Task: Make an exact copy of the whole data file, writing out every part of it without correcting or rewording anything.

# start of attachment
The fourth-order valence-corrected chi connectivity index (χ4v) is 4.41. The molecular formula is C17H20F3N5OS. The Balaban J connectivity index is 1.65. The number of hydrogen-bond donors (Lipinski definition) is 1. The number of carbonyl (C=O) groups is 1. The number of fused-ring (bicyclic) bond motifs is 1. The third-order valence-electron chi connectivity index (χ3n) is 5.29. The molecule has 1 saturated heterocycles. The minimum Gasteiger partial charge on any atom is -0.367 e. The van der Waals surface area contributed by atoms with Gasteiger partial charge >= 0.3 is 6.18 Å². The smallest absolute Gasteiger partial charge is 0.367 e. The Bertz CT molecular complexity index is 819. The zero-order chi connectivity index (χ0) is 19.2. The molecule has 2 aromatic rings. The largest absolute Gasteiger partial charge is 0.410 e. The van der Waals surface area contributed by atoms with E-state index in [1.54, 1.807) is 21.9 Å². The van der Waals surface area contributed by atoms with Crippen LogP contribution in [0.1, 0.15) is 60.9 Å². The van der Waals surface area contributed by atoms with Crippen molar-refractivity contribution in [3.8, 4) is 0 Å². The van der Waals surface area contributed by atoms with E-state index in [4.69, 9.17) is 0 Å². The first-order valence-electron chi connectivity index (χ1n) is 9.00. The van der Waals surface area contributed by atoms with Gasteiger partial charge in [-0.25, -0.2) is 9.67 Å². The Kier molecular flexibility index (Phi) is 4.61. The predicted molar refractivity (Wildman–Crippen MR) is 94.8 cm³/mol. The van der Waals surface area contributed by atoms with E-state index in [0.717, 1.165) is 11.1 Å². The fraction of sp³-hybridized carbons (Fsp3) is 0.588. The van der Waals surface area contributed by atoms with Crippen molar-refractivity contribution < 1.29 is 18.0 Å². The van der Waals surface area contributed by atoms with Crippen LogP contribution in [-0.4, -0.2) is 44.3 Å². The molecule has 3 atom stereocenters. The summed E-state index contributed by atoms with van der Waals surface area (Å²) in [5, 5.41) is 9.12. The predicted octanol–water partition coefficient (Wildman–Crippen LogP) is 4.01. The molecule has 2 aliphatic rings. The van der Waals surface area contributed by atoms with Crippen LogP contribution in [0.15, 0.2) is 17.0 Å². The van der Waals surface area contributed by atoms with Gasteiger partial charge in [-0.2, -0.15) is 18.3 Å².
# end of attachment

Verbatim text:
The fourth-order valence-corrected chi connectivity index (χ4v) is 4.41. The molecular formula is C17H20F3N5OS. The Balaban J connectivity index is 1.65. The number of hydrogen-bond donors (Lipinski definition) is 1. The number of carbonyl (C=O) groups is 1. The number of fused-ring (bicyclic) bond motifs is 1. The third-order valence-electron chi connectivity index (χ3n) is 5.29. The molecule has 1 saturated heterocycles. The minimum Gasteiger partial charge on any atom is -0.367 e. The van der Waals surface area contributed by atoms with Gasteiger partial charge >= 0.3 is 6.18 Å². The smallest absolute Gasteiger partial charge is 0.367 e. The Bertz CT molecular complexity index is 819. The zero-order chi connectivity index (χ0) is 19.2. The molecule has 2 aromatic rings. The largest absolute Gasteiger partial charge is 0.410 e. The van der Waals surface area contributed by atoms with E-state index in [1.54, 1.807) is 21.9 Å². The van der Waals surface area contributed by atoms with Crippen LogP contribution in [0.1, 0.15) is 60.9 Å². The van der Waals surface area contributed by atoms with Crippen molar-refractivity contribution in [3.8, 4) is 0 Å². The van der Waals surface area contributed by atoms with E-state index in [4.69, 9.17) is 0 Å². The first-order valence-electron chi connectivity index (χ1n) is 9.00. The van der Waals surface area contributed by atoms with Gasteiger partial charge in [-0.25, -0.2) is 9.67 Å². The Kier molecular flexibility index (Phi) is 4.61. The predicted molar refractivity (Wildman–Crippen MR) is 94.8 cm³/mol. The van der Waals surface area contributed by atoms with E-state index in [0.717, 1.165) is 11.1 Å². The fraction of sp³-hybridized carbons (Fsp3) is 0.588. The van der Waals surface area contributed by atoms with Crippen molar-refractivity contribution < 1.29 is 18.0 Å². The van der Waals surface area contributed by atoms with Crippen LogP contribution in [-0.4, -0.2) is 44.3 Å². The molecule has 3 atom stereocenters. The summed E-state index contributed by atoms with van der Waals surface area (Å²) in [5, 5.41) is 9.12. The predicted octanol–water partition coefficient (Wildman–Crippen LogP) is 4.01. The molecule has 2 aliphatic rings. The van der Waals surface area contributed by atoms with Crippen LogP contribution in [0.15, 0.2) is 17.0 Å². The van der Waals surface area contributed by atoms with Gasteiger partial charge in [-0.2, -0.15) is 18.3 Å².